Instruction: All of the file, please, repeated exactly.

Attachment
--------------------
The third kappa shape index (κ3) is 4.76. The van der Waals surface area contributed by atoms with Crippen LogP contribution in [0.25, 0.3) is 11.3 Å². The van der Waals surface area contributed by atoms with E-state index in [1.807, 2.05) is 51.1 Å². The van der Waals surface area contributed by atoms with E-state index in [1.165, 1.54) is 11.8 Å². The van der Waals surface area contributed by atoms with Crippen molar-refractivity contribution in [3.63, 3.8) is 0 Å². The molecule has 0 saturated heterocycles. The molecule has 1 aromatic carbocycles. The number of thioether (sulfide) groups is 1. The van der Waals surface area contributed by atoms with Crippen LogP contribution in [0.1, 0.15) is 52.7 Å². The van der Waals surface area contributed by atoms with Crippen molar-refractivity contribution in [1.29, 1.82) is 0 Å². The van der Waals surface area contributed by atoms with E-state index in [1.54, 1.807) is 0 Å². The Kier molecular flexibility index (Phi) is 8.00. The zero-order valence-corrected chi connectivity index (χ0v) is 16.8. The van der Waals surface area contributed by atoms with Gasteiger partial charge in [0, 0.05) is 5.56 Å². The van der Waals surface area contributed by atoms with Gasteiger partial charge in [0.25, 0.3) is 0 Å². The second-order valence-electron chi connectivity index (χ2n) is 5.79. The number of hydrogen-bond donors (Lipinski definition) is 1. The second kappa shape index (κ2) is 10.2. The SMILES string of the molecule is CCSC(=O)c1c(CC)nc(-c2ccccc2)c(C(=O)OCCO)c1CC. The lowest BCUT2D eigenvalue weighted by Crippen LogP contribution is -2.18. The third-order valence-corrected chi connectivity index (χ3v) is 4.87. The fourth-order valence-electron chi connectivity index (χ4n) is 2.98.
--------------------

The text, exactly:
The third kappa shape index (κ3) is 4.76. The van der Waals surface area contributed by atoms with Crippen LogP contribution in [0.25, 0.3) is 11.3 Å². The van der Waals surface area contributed by atoms with E-state index in [1.807, 2.05) is 51.1 Å². The van der Waals surface area contributed by atoms with E-state index in [1.165, 1.54) is 11.8 Å². The van der Waals surface area contributed by atoms with Crippen molar-refractivity contribution in [3.63, 3.8) is 0 Å². The molecule has 0 saturated heterocycles. The molecule has 1 aromatic carbocycles. The number of thioether (sulfide) groups is 1. The van der Waals surface area contributed by atoms with Crippen LogP contribution in [0.1, 0.15) is 52.7 Å². The van der Waals surface area contributed by atoms with Crippen molar-refractivity contribution in [1.29, 1.82) is 0 Å². The van der Waals surface area contributed by atoms with E-state index in [1.54, 1.807) is 0 Å². The Kier molecular flexibility index (Phi) is 8.00. The zero-order valence-corrected chi connectivity index (χ0v) is 16.8. The van der Waals surface area contributed by atoms with Gasteiger partial charge in [0, 0.05) is 5.56 Å². The van der Waals surface area contributed by atoms with Gasteiger partial charge in [0.25, 0.3) is 0 Å². The second-order valence-electron chi connectivity index (χ2n) is 5.79. The number of hydrogen-bond donors (Lipinski definition) is 1. The second kappa shape index (κ2) is 10.2. The SMILES string of the molecule is CCSC(=O)c1c(CC)nc(-c2ccccc2)c(C(=O)OCCO)c1CC. The lowest BCUT2D eigenvalue weighted by Crippen LogP contribution is -2.18. The third-order valence-corrected chi connectivity index (χ3v) is 4.87. The fourth-order valence-electron chi connectivity index (χ4n) is 2.98.